Whitmer: Unemployment benefits needed for unpaid workers

Melissa Nann Burke
The Detroit News
Gov. Gretchen Whitmer

Michigan Gov. Gretchen Whitmer wants answers from the Trump administration on states' ability to provide unemployment benefits to federal employees working without pay during the partial government shutdown. 

Whitmer said Michigan is already providing unemployment benefits to furloughed workers, but federal regulations prevent states from providing the same assistance to "excepted" federal employees continuing to work full-time without pay. 

On the 28th day of the shutdown, Whitmer wrote to President Donald Trump's administration Friday with the Democratic governors of New York and Washington state, calling the disparity "patently unfair and wrong."

"For the hundreds of thousands of federal workers who remain on their jobs — including Coast Guard members, TSA agents, air traffic controllers, food safety inspectors, CBP agents, and more — our states’ hands are tied from providing this much-needed relief," Whitmer wrote with Govs. Andrew Cuomo of New York and Jay Inslee of Washington state. 

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They're asking the U.S. Department of Labor for "unambiguous guidance on whether flexibility is available to states to waive these rules and offer unemployment benefits to federal employees who are excepted from the furlough."

If that flexibility is unavailable, the governors are asking the administration to work with Congress in haste to revise the statute to allow states to offer such aid to affected families.

"Simply put, there is no rational justification to deny these employees the same short-term relief being offered to furloughed federal employees across the country," the governors wrote. 

District of Columbia Mayor Muriel Bowser issued a similar request this week to Labor Secretary Alexander Acosta and was denied, Bowser's office said. 

California Gov. Gov. Gavin Newsom told National Public Radio the Labor Department has already told states federal employees working unpaid during the shutdown remain ineligible for unemployment benefits.

"We're going to do it, and shame on them," Newsom said, according to NPR.  

Trump signed a bill Wednesday that would give back pay to federal workers after the shutdown ends.

Since funding lapsed Dec. 22, more than 420,000 federal employees are working without pay nationwide, including roughly 42,000 Coast Guard employees. Another 380,000 were furloughed. 

Roughly 400 federal workers in Michigan had filed for unemployment benefits as of Jan. 5, according to state figures. The Michigan Unemployment Insurance Agency has extended office hours at 13 locations to process claims.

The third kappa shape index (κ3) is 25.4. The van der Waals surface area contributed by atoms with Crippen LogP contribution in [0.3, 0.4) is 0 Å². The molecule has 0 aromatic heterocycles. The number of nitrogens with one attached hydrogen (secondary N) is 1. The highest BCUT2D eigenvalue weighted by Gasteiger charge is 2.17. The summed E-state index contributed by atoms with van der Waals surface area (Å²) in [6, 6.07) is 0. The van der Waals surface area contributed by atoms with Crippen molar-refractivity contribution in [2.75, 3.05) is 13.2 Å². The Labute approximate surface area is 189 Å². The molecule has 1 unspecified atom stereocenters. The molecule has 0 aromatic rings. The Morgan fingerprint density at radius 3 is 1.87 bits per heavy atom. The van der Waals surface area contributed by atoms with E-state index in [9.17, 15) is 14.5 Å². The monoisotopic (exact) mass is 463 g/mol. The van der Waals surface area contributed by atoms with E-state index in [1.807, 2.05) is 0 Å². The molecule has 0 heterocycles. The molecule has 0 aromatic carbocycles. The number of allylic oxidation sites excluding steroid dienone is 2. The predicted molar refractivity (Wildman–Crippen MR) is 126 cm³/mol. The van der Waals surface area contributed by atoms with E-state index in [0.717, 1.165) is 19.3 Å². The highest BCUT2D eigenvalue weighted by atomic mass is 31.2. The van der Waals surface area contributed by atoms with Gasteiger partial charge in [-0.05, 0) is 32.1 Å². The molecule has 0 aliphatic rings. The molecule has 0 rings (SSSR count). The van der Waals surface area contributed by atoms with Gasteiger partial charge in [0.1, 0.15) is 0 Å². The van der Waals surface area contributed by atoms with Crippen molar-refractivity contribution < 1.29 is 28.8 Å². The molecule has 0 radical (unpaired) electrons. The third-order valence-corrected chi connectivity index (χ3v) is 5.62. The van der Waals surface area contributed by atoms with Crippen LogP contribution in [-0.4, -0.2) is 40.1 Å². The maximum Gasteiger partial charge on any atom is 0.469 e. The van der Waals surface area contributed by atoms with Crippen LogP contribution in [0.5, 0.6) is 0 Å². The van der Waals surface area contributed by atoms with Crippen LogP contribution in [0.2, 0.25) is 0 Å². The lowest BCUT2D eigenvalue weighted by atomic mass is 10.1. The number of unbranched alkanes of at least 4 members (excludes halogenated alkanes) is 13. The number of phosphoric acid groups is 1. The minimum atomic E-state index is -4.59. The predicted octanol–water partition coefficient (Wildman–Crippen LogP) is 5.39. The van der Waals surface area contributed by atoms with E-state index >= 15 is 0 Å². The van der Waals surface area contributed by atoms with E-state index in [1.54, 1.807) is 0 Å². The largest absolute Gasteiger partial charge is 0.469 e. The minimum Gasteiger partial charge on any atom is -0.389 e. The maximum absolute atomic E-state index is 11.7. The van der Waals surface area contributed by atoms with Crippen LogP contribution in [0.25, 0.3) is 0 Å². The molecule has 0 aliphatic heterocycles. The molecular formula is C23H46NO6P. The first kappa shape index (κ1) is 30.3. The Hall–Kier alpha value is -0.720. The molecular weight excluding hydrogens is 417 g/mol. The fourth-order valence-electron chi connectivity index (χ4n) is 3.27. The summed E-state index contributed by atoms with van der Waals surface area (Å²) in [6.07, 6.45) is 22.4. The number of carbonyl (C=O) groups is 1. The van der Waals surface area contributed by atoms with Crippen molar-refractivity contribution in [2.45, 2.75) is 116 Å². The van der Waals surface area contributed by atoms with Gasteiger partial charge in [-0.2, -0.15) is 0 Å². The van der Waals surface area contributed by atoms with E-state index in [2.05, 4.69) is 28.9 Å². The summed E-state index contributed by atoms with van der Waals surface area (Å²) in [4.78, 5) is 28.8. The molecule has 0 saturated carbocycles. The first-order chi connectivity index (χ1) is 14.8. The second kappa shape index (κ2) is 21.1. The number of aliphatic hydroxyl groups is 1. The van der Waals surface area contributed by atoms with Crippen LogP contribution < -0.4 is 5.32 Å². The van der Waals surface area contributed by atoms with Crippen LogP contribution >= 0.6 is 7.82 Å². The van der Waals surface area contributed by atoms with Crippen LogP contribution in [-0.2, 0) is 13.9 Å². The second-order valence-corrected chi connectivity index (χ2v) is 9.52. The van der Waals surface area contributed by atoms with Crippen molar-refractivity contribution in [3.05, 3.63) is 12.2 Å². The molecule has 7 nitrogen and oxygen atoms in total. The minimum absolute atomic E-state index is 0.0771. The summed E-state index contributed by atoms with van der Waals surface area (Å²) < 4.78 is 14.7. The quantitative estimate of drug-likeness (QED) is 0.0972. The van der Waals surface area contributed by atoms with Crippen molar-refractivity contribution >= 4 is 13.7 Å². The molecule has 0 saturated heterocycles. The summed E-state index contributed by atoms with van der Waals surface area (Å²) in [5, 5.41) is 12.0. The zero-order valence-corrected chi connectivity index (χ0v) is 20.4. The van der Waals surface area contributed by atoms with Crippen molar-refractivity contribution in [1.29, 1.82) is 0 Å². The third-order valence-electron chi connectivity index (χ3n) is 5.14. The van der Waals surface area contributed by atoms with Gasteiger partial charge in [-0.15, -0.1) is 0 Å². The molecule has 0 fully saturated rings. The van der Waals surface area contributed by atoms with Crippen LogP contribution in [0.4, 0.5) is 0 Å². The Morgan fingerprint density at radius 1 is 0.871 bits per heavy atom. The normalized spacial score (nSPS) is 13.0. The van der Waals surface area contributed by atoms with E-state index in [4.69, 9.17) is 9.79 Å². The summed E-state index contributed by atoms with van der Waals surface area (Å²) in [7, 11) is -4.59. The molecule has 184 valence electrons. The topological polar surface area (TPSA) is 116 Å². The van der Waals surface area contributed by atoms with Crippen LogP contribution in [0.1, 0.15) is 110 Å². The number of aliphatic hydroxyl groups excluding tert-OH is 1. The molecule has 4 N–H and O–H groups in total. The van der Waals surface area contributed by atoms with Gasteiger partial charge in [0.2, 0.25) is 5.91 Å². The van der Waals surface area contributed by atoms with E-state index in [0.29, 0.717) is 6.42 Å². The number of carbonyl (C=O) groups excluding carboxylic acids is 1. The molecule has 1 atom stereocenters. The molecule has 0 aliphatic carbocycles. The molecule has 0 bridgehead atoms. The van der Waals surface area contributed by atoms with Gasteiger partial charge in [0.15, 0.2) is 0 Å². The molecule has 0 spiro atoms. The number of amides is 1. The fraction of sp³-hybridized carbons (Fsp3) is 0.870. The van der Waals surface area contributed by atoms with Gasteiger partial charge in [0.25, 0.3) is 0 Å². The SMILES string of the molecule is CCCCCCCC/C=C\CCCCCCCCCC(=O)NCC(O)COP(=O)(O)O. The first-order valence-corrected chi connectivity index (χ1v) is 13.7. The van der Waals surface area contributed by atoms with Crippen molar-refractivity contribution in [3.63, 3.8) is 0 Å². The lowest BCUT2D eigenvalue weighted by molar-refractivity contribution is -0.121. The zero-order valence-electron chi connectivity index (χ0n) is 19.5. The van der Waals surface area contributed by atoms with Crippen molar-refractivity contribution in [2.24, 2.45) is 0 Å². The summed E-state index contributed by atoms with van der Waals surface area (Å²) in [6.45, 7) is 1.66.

Negotiations between Trump and congressional Democrats are stalled, extending what is now the longest government shutdown in history. 

The Democratic governors urged Trump and Senate Republicans to reopen shuttered government departments "immediately," stressing that a third of federal employees are veterans.

"It is now causing massive disruption and widespread pain to families and communities across the country — endangering our food supply, natural resources, the public safety, and our states’ economies," Whitmer wrote with Cuomo and Inslee.

Depending on their work, some federal employees affected by the shutdown are restricted from engaging in outside employment without a supervisor's approval — which may be unavailable if the supervisor is also furloughed. 

Lawmakers are also raising concerns this week about the shutdown's impact on airport security and air travel with air-traffic controllers going unpaid and staffing shortages within the Transportation Security Administration.

Roughly 55,000 of TSA's 60,000 employees are receiving no pay during the shutdown, and a growing number are reportedly calling in sick. 

U.S. Sen. Gary Peters, D-Bloomfield Township, on Thursday questioned the sufficiency of TSA staffing levels as air travelers and airports reported longer wait times at security screening checkpoints.

Peters, the top Democrat on the Senate Homeland Security and Governmental Affairs Committee, wrote to the TSA with Sen. Maria Cantwell, D-Washington, saying changes to staffing levels or morale "have the potential to increase security risks and weaken our defenses.”

The Air Line Pilots Association International has also expressed alarm about safety inspectors with the Federal Aviation Administration, TSA and air traffic controllers going unpaid. 

"The pressure these civil servants are facing at home should not be ignored. At some point, these dedicated federal employees will encounter personal financial damages that will take a long time from which to recover, if at all," the association said in a statement.